ASEAN Bond Market Initiative: A Quick Report on the Credit Guarantee Investment Fund
The ASEAN Bond Initiative (ABMI), like the Chiang Mai Initiative Multilateralisation, was formed in the context of the aftermath of the Asian crisis. The mechanism was established in 2003 to promote long-term investment and financial stability by helping member countries tap into regional saving pools, while avoiding currency and maturity mismatches, as seen during the 1997 crisis. These objectives were to be fulfilled through a multipronged strategy which addresses various issues, such as supply and demand of local bonds, cross-border transaction and settlement, and credit rating system.
The 2008 global crisis accelerated the ABMI dynamic. Being aware of the fragility and interconnection of the global economy, leaders from ASEAN+3 countries acknowledged the pressing importance of building sustainable economic growth in the region. As a result, a New AMBI Roadmap was adopted in 2008 to give the mechanism clearer objectives, including promoting the issuance of local currency-denominated bonds and improving the necessary infrastructure for the bond markets. In 2012, these goals were streamlined and concretized by the New Roadmap+ to achieve more tangible outcomes and address with relevant issues in the global finance. At the 10th anniversary in 2013, the ABMI is at its vibrant stage and has contributed to the steady development of the regional bond market.
Among the various programs under the ABMI, the Credit Guarantee Investment Fund (CGIF) stands out as one that received close attention from member governments. Established in 2010 as part of the New Roadmap, the CGIF is to provide guarantees on corporate bonds issued in regional markets. The pool of US$700 million-paid-up-capital available to the fund, contributed by ASEAN+3 and the ADB, speaks well for the strong commitment given to this program. Most recently in April 2013, the CGIF provided its first guarantee to the issuance of Thai-baht bonds at the value of Bt2.8 billion by Noble Group, a Singaporean–based commodities trading corporation. This guarantee would allow Noble Group to diversify its borrowing and tap into the growing Thai bond market, while creating investment opportunities for local investors in Thailand.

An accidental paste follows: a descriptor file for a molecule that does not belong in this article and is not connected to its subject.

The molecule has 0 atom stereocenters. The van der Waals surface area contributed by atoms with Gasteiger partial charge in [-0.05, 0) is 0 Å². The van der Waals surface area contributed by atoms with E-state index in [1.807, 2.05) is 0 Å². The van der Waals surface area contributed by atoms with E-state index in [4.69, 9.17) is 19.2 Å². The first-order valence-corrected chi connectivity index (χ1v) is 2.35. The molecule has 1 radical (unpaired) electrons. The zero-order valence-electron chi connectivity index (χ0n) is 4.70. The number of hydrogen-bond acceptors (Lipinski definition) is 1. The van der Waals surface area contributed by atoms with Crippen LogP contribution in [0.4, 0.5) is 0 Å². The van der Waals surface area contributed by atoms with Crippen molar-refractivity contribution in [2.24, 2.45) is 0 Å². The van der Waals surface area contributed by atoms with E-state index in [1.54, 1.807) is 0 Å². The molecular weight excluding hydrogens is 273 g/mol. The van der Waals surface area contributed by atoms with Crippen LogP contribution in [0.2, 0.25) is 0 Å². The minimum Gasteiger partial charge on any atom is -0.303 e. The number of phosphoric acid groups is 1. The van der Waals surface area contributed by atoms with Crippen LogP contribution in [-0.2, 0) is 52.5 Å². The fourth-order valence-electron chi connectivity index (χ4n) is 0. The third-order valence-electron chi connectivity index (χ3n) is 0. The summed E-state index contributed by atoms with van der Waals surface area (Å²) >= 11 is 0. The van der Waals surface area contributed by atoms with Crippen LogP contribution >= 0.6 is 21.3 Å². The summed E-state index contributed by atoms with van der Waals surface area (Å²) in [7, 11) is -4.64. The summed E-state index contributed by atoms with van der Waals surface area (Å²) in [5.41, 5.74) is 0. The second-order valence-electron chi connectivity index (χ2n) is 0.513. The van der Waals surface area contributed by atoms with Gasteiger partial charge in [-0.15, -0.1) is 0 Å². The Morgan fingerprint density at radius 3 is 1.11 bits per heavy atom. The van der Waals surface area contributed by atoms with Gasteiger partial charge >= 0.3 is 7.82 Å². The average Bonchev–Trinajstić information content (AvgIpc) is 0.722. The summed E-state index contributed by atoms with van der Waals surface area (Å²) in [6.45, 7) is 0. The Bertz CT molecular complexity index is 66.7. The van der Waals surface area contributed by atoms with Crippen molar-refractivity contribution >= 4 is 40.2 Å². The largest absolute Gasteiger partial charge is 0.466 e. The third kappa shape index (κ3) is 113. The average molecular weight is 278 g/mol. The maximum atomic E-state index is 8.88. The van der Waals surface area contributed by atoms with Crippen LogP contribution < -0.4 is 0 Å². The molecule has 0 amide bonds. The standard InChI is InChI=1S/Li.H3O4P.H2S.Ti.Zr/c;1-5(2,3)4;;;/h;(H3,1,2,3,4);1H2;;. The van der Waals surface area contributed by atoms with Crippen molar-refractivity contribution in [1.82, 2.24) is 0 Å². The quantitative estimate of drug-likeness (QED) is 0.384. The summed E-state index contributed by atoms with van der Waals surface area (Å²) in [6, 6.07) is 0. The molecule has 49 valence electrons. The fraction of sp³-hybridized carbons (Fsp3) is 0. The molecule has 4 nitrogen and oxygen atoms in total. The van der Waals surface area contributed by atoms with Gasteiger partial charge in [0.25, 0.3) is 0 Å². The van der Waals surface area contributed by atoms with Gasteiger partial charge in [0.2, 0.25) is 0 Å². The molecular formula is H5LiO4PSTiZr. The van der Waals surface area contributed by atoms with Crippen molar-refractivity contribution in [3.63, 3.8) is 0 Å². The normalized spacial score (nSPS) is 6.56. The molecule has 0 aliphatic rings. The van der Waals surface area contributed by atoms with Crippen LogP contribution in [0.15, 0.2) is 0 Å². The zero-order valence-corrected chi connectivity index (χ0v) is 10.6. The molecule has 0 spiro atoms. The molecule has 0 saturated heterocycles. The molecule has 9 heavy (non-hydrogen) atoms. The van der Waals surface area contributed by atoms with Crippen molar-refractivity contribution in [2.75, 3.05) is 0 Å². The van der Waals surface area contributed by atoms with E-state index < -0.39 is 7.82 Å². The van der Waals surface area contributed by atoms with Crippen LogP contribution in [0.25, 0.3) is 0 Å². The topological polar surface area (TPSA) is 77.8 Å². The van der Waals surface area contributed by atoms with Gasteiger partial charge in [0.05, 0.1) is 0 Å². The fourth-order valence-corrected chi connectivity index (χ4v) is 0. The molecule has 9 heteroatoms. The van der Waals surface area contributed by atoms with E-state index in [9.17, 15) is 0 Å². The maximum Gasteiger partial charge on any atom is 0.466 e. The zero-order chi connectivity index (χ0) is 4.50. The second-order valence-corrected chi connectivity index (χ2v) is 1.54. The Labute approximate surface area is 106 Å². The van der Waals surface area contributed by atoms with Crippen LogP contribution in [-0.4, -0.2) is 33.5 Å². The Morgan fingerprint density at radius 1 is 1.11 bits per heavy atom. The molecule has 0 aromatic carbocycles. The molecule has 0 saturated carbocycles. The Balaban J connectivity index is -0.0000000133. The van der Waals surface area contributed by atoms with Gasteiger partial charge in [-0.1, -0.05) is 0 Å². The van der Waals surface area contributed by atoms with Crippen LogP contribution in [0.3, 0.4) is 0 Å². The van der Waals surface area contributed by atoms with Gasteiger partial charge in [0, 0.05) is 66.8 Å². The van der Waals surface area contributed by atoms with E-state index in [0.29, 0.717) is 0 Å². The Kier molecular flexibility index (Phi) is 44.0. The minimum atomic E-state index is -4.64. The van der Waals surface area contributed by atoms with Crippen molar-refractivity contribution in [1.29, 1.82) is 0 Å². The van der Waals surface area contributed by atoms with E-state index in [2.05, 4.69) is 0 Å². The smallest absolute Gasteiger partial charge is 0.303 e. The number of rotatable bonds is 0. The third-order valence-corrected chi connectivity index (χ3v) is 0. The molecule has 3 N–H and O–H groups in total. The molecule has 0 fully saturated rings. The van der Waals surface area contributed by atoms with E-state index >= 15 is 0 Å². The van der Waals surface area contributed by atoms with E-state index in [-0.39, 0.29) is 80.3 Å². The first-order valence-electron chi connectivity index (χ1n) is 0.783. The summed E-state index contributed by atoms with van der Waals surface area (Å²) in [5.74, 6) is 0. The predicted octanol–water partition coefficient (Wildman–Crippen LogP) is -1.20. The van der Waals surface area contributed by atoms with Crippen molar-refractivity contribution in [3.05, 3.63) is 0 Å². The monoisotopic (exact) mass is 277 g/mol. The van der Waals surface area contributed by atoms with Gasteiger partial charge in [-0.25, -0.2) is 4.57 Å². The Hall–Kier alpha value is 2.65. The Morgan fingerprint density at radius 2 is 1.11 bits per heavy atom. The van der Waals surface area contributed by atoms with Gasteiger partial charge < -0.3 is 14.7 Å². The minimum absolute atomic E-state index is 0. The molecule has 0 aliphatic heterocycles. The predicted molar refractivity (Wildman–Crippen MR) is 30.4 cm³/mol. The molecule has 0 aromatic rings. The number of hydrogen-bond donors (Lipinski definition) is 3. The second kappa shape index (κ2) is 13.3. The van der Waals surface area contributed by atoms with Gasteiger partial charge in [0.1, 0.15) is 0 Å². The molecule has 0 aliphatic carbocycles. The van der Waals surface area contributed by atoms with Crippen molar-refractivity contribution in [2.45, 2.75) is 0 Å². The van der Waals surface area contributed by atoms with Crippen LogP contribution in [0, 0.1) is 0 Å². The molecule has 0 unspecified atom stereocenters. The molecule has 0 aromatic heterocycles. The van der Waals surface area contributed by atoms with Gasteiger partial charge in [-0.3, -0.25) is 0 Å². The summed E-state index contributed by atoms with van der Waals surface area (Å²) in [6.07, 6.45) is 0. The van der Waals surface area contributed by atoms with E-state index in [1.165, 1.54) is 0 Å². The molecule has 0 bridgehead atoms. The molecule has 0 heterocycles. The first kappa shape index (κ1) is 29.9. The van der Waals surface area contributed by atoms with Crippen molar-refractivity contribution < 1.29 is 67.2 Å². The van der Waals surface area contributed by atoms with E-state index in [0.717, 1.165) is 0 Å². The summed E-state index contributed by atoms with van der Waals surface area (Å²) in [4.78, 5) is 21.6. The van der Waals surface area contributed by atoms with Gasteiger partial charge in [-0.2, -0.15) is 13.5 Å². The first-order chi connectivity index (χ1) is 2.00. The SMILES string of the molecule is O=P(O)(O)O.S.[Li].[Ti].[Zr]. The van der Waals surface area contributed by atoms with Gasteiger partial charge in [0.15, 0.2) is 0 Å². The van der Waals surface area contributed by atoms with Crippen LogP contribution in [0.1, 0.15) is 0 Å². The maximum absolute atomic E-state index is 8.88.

Looking more closely at this development, the CGIF, and the ABMI in general, do not devoid of challenges. First, regional bond market still have to compete with bank lending and local bond market as sources of corporate borrowing. The case of Thai Union Frozen, whose deal with the CGIF in 2012 did not materialize reportedly due to the higher costs in issuing bonds in the Singaporean market compared to borrowing at home, illustrates this point. This phenomenon reflects a fundamental problem in promoting regional bond market in a largely bank-based financial environment and existing advantages of big local companies in accessing domestic funds. Second, the fund’s financial and organizational capacity can pose certain limitation to its performance. Although the size of US$700 million is not insignificant, with the average deal size of US$75-100 million, the CGIF could only guarantee a limited number of companies and could hardly afford a default. This concern is seen connected to its careful selection criteria that would require competent staff and a time-consuming approval process. But this is a work in progress. So far the CGIF is working toward building its organizational capacity and expanding its investment portfolio. How it overcomes these challenges and contributes to regional financial integration should be followed closely by future research.
This blog post has been written by Supanai Sookmark. Supanai is an instructor at Carleton University in Ottawa and a Junior Fellow for 2012 under the ASEAN-Canada Research Partnership. For more information on the ASEAN-Canada Research Partnership, please click here.
Last updated on 14/06/2013